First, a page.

In this paper were going to try to explain which are the effects and consecuencies of use of robots in medicine and its legal aspects, in other words, what would its effects the advantages in technology and artificial intelligence and its applications in the field of medicine and health and have improved the quality of life, curing diseases and performing diagnoses that until recently were not possible. The autonomy of the AI must be antropocentric and respect at all times the autonomy and the fundamental rights of the patients, having to reject at all times the decision making based on automatization processes because these decisions could empty the content the patients decisions and ethical judgment of the professionals raising problems at the same time of determination of responsibility, in relation to legal regulation of the Biomedicine we can point that the critical argument exposes that the AI effects structurally to the personal autonomy where the consideration of good arises from intersubjective recognition and provides the necessity material conditions so that individual choice may be possible recognizing structural inequalities what should legal regulation for an appropriate way that avoids the algorithms challenges that produces risks in AI that through normative stipulations affects to the people relational autonomy (NEDELSKY, J. 2013).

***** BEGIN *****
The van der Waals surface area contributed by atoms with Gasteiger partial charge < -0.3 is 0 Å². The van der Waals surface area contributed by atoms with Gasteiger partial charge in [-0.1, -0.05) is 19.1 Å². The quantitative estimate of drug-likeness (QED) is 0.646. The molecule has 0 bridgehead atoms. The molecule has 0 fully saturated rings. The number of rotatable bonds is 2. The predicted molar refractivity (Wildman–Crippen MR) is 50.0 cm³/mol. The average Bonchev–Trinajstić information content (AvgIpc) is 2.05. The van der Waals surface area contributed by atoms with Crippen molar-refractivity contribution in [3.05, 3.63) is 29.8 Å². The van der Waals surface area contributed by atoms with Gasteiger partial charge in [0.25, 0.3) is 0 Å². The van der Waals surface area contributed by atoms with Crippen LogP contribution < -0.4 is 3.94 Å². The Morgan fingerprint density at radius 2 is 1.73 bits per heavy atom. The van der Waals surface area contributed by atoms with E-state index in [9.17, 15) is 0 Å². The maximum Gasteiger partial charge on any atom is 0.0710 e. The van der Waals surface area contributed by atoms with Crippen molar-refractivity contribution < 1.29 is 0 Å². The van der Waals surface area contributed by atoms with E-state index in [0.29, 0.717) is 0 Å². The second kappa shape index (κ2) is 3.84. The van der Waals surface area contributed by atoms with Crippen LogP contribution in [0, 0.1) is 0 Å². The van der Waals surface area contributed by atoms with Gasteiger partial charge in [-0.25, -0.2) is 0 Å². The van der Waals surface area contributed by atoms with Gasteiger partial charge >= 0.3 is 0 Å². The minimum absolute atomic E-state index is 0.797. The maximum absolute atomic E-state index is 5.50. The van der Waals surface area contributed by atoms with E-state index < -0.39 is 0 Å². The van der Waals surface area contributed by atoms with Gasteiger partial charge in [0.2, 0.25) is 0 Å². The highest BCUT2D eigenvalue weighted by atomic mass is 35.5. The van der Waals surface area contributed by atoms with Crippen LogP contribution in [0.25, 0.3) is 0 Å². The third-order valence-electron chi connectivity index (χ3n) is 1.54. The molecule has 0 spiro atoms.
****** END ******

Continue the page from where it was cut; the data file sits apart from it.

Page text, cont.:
In another vein the determining factors that have driven AI are the Big Data and the Computational Technological Development that allows the data to be object of treatment through complex algorithmics models, in this legal analysis we can’t forget the right to information and explanation to the patient, its reach we can find it in European Data Protection Regulation (article 22, pulled apart 1&4 )above all terms of profiling of patients or making automated decisions that can affect to the capacity of people at the time of access to good or services.

    An another element to consider is the derived responsibility of the use of AI in the healthcare given that produce damages and injures derived from decisions-making by the intelligent systems but we must ask ourselves this question they could be charged AI systems of the result of the damage produced? as a reply we can say that the direct responsible is the professional who intervenes as a support of the artificial systems to finish this abstract we will mention of the AI and the health insurance, so that is the main challenge who is facing the insurance health field is the risk assessment, the competition or customer support, the medical attention and general expenses produced by a legislation what is increasing in most countries.